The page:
Eric Karjaluoto

Moments that Never Happened

The first time I painted on canvas, I worked my little painting for weeks. It wasn’t a great piece—first ones rarely ever are—but I was proud of the project. Upon deciding the painting was complete, my teacher suggested I add a light layer of varnish to protect the painting.

When I did, the image seemed to come to life. The varnish added vibrancy to the colors, and made the painting shiny and complete. Even then, I recognized that this layer acted mostly as a cheap trick—but I was no less enamored with how much this treatment amplified my work.

At art school, I became obsessed with surface. I tossed sawdust into paint and explored encaustic techniques. I found the tactile nature of media more compelling than even the subject matter. After witnessing the output of one painter—who used large amounts of stand oil to produce works that looked like liquid glass—I “borrowed” the treatment and attempted to make images that might captivate viewers in the same way.

At some point, I’m not sure when, I grew tired of these gimmicks. So, I started to treat the materials for what they were, and became more conscious of other aspects of my paintings. I considered form, composition, pattern, content, color, and the entire toolkit of visual communication that was available to me.

Some paintings were bad, and others were promising. In either case, they were more real. And this characteristic became important to me, regardless of what project I was working on. In fact, this desire for relevance shapes my approach to design today. I don’t want to apply easy-to-produce gimmicks; I want to create suitable, functional, and well-crafted work.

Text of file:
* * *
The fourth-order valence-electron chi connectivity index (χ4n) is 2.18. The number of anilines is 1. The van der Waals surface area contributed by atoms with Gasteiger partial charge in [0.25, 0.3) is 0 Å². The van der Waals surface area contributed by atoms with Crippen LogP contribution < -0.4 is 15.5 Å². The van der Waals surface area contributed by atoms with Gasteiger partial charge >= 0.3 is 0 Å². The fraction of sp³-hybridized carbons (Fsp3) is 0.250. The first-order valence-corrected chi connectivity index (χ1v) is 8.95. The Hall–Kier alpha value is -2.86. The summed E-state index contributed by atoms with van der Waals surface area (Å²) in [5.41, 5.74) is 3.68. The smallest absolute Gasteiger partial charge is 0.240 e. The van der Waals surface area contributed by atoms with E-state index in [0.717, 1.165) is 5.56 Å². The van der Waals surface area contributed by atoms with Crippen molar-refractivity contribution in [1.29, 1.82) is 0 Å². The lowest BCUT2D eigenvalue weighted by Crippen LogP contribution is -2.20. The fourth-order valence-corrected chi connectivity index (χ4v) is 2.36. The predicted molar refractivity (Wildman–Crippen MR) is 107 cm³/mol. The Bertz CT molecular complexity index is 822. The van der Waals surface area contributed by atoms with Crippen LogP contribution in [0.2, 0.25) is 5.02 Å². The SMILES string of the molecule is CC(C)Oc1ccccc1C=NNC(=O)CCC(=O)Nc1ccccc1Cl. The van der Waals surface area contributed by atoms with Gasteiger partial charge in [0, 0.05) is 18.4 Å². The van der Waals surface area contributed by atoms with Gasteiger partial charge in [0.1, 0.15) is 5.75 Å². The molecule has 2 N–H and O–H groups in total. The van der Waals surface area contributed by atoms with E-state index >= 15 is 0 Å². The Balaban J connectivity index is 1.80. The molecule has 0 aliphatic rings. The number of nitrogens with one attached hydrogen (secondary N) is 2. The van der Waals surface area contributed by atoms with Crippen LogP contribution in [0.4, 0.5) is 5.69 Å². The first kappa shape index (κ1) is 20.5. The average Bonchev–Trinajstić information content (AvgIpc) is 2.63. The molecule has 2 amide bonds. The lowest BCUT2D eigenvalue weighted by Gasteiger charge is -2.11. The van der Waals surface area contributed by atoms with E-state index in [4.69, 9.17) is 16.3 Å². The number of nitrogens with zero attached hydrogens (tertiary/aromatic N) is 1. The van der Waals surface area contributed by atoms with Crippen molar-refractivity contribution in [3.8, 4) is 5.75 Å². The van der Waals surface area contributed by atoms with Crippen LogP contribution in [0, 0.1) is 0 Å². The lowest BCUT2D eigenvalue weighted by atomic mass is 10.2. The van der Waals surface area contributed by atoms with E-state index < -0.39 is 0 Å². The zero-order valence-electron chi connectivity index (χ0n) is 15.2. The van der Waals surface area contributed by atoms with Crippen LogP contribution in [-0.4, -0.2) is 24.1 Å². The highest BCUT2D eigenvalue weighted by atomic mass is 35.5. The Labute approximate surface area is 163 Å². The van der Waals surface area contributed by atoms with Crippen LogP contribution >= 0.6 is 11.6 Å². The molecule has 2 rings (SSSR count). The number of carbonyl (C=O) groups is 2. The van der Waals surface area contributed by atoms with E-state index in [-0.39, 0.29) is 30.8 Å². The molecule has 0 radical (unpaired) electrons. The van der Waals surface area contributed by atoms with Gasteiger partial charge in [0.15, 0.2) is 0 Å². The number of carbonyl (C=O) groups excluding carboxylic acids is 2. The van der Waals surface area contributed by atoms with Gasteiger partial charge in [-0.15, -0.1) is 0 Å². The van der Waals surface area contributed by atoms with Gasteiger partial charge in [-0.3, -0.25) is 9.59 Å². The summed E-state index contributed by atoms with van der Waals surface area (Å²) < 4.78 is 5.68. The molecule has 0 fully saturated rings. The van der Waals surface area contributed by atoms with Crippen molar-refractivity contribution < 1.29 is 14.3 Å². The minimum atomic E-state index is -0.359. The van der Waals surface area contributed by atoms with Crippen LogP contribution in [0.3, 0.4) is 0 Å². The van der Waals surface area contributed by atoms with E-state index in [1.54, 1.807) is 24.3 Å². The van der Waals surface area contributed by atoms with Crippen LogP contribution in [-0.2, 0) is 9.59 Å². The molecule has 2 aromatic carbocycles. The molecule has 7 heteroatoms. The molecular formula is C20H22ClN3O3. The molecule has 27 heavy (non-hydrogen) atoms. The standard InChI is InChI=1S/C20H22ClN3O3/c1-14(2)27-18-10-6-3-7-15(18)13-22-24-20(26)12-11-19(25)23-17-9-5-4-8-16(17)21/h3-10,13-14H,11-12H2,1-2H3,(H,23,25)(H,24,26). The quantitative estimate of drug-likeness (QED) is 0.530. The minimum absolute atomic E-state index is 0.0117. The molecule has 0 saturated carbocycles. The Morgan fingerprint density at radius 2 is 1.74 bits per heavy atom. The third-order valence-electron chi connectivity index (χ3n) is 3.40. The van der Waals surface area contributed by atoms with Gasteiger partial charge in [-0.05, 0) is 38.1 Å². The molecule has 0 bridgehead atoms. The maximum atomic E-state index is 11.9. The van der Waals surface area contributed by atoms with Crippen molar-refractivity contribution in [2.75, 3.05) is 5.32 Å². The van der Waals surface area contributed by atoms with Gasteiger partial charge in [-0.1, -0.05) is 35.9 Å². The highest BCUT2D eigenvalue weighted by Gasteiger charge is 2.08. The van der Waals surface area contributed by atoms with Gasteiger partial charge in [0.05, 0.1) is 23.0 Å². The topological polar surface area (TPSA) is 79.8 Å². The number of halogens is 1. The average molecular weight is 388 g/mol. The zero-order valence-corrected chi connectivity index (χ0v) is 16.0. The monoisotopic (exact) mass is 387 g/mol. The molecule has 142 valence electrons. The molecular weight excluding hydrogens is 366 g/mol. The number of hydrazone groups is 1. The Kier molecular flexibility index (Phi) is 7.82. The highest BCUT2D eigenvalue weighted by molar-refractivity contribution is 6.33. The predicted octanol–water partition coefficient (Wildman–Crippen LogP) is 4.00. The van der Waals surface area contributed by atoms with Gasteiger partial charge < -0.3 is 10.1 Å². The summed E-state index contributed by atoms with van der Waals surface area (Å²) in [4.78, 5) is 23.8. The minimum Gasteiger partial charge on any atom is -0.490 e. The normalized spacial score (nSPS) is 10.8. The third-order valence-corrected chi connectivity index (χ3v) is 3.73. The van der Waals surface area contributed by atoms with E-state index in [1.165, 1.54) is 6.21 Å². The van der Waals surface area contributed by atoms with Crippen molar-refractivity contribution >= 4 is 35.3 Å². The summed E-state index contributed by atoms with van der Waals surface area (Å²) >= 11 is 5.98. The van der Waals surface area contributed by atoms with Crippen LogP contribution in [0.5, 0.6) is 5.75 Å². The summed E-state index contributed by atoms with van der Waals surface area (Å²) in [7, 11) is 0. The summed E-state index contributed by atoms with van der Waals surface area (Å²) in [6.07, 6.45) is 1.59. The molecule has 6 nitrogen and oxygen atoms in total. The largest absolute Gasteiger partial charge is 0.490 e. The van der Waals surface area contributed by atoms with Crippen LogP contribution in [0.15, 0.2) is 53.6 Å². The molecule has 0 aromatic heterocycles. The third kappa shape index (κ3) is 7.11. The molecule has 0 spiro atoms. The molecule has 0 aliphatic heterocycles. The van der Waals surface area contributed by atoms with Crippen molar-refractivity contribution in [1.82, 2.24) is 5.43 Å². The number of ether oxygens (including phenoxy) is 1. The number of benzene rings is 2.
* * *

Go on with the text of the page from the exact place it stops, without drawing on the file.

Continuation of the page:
This is a long build-up to what might seem a small point. (But more broad reaching, I think.) I wonder if varnish and gimmicks have overtaken substance. I mean this both on large and small scale. Consider the popular image filters in applications like Instagram. Everyone knows how fake these treatments are; nevertheless, we seem unable to resist the way these layers make otherwise ordinary moments seem more special and exotic.

Perhaps there’s little immediate concern in this. An image with some filters applied is simply that. But is it? We view others’ treated images not fully recognizing that they’re the result of software. Instead, we subconsciously wonder why our own lives aren’t quite as interesting. Like much of what we show of ourselves on social media, each of us has become the producer of an ongoing sort of Greatest Hits compilation. To create these ongoing collections, we hand select the nuggets of life-matter we believe most interesting, and subsequently apply treatments to make these moments seem more notable.

This amplification of specific moments changes how we perceive the human experience. Three key states fight for our attention: what actually occurs; how we perceive these events; and, a fictional layer we’ve individually curated. When we compare our own recollection of these activities with the fictional versions, actuality tends to pale in comparison.

This leads us into a precarious situation. Our new-found collective ability to “edit” life experience results in an unhealthy duality. We have our real—and often delightful—lives, but we increasingly see them as lesser, in light of the imaginary layer we broadcast.

Curiously, the consequence of this behavior is quite similar to that of advertising. No one is as skinny, happy, beautiful, or perfect as ads might lead us to believe. But, although we grew cynical of advertising’s illusion, we find difficulty in applying this same scrutiny to our own actions. We can imagine “bad guys” in ad agencies machinating broad-scale compliance. The idea that we’re now responsible for this same illusion, is not as easy to swallow.

And that’s what’s so insidious about our current varnishing of life. These acts are so innocuous seeming—and occur in such small doses—that we hardly consider their long term impacts. This makes their danger no lesser. It’s in choosing varnish for substance that we start to exchange our actual experiences for a more colorful and compelling simulacrum. Eventually, this leaves us in frantic pursuit of an impossible illusion—with the price being real life.

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